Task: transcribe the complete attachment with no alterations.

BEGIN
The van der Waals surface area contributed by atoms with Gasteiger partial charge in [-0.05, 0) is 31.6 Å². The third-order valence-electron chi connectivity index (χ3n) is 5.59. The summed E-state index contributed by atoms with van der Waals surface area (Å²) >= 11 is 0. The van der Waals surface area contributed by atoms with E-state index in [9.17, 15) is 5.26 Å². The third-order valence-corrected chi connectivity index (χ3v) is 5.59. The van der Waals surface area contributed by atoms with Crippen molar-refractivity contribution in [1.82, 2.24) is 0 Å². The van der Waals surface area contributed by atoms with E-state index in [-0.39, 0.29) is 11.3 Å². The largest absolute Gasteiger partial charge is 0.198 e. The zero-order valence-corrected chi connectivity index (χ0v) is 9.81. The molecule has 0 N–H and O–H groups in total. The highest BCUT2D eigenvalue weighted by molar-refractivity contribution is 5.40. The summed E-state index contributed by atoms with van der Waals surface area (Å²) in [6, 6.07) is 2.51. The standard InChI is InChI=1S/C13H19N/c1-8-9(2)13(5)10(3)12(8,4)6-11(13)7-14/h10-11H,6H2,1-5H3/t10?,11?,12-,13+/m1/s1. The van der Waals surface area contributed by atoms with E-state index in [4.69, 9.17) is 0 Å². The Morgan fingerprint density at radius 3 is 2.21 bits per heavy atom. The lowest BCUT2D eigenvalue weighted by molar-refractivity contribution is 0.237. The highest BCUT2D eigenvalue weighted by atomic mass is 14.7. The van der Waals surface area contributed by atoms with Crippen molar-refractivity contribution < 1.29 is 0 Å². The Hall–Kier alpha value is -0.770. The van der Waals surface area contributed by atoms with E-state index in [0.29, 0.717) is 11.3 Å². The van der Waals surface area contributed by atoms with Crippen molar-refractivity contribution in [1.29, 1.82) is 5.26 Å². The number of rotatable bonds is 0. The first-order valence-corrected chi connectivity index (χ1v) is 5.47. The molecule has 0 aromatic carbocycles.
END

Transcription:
The van der Waals surface area contributed by atoms with Gasteiger partial charge in [-0.05, 0) is 31.6 Å². The third-order valence-electron chi connectivity index (χ3n) is 5.59. The summed E-state index contributed by atoms with van der Waals surface area (Å²) >= 11 is 0. The van der Waals surface area contributed by atoms with E-state index in [9.17, 15) is 5.26 Å². The third-order valence-corrected chi connectivity index (χ3v) is 5.59. The van der Waals surface area contributed by atoms with Crippen molar-refractivity contribution in [1.82, 2.24) is 0 Å². The van der Waals surface area contributed by atoms with E-state index in [-0.39, 0.29) is 11.3 Å². The largest absolute Gasteiger partial charge is 0.198 e. The zero-order valence-corrected chi connectivity index (χ0v) is 9.81. The molecule has 0 N–H and O–H groups in total. The highest BCUT2D eigenvalue weighted by molar-refractivity contribution is 5.40. The summed E-state index contributed by atoms with van der Waals surface area (Å²) in [6, 6.07) is 2.51. The standard InChI is InChI=1S/C13H19N/c1-8-9(2)13(5)10(3)12(8,4)6-11(13)7-14/h10-11H,6H2,1-5H3/t10?,11?,12-,13+/m1/s1. The van der Waals surface area contributed by atoms with E-state index in [4.69, 9.17) is 0 Å². The Morgan fingerprint density at radius 3 is 2.21 bits per heavy atom. The lowest BCUT2D eigenvalue weighted by molar-refractivity contribution is 0.237. The highest BCUT2D eigenvalue weighted by atomic mass is 14.7. The van der Waals surface area contributed by atoms with Crippen molar-refractivity contribution < 1.29 is 0 Å². The Hall–Kier alpha value is -0.770. The van der Waals surface area contributed by atoms with E-state index in [0.29, 0.717) is 11.3 Å². The van der Waals surface area contributed by atoms with Crippen molar-refractivity contribution in [1.29, 1.82) is 5.26 Å². The number of rotatable bonds is 0. The first-order valence-corrected chi connectivity index (χ1v) is 5.47. The molecule has 0 aromatic carbocycles.